To reacquaint himself with Haddonfield, Kelly said, he took long walks, stopping to chat along the way.
"I would sit on people's porches and talk with them for maybe an hour, sometimes not talking about politics at all - just talking about their lives," he said. "I really love the town; I've always loved it. . . . It was an enriching experience."
He learned many residents believed their leaders already had made up their minds to buy the Bancroft property without taking their views into account, Kelly said. "They felt that a small segment of town was being catered to . . . I think for most people, there was a trust factor."
He added: "A lot of people said, 'If the referendum goes through, I'm going to put the house up' for sale. "They said, 'We need a voice, we need a voice'; I was that voice."
Starting with just three people holding signs at the 2012 Fourth of July parade, Kelly built Haddonfield United, the group he founded to oppose floating a $12.5 million bond to fund the school district's acquisition of the 19.2-acre Bancroft property on Kings Highway East. Bancroft, which educates students with intellectual and developmental disabilities, wanted to sell the land so it could move.
Haddonfield United raised about $2,000, compared to about $7,500 brought in by One Haddonfield, a group formed to support the purchase.
But Haddonfield United had a vigorous Web presence - about 5,000 page views a week by the end - and put frequent commentaries in local media, many written by Kelly. It raised numerous objections, saying the Bancroft property was overpriced and the bond reflected misplaced priorities because it called for funding only an athletic field and parking. It said the district should concentrate on fixing up existing facilities.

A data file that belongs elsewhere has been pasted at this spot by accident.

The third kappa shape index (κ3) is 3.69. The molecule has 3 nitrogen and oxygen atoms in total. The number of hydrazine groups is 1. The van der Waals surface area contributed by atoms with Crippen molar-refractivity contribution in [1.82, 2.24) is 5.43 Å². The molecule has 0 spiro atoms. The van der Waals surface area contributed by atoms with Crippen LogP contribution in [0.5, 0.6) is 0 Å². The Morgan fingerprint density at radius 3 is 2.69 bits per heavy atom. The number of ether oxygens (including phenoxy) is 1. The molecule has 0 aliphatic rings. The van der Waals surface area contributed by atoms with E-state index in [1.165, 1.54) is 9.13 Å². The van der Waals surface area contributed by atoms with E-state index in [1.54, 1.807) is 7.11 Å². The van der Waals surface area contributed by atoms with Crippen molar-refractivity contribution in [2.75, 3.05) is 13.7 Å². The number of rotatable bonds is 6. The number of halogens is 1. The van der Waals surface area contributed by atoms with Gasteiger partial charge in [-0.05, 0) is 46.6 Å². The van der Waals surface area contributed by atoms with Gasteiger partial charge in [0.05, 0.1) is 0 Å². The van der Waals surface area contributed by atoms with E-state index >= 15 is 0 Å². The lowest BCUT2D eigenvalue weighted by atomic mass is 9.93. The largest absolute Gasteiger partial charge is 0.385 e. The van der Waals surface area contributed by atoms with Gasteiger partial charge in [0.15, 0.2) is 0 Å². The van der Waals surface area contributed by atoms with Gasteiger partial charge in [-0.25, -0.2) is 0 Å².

By the Jan. 22 referendum, Haddonfield United had mobilized about 100 volunteers to hand out 11,000 leaflets and make 1,500 phone calls in a borough that has about 9,435 voters.
About 48 percent of the voters - 4,523 - cast ballots, much more than the 3,211 who voted in a 2000 referendum about whether to authorize $18.3 million in school capital projects. The Bancroft referendum lost by about 250 votes - 53 percent to 47 percent.
Kelly, said John Sullivan, a lawyer, parent, and Haddonfield United leader, is "a real people person. . . . He's not afraid to walk up to a stranger on the street, take their concerns, and bring them back to us."
"Brian was able bring all sides together - liberals, conservatives, moderates - because the issue affected all our pocketbooks. He is plainspoken. He wins everyone's respect," Sullivan said.
Lee Pease, a leader of One Haddonfield, which favored the purchase, said Haddonfield United "clearly tapped into the no-tax-increase sentiment of the population. . . . They did a really good job of getting people fearful of what would happen down the road - that this would be the tip of the iceberg" because more money would have to be spent and taxes would be raised even more to fund educational projects that were mentioned in the referendum but never spelled out.
Some residents, Pease said, asked themselves: " 'Why are we going to spend all this money when this proposal is so nebulous?' - it was hard for people to get behind."
The Bancroft referendum victory is just the beginning for Haddonfield United, Kelly said.
"There's so much talent and so much dedication in this town," he said. "We need new blood; we need a new direction; we need to put our house in order - to take care of our roads and our schools.
"These people are my neighbors - I like them and I respect their opinions - I like to talk to them. . . . I hope the whole town gets involved in the discussion; we weren't before this."
Contact Dan Hardy at 856-779-3858, firstname.lastname@example.org, or follow on Twitter @DanInq.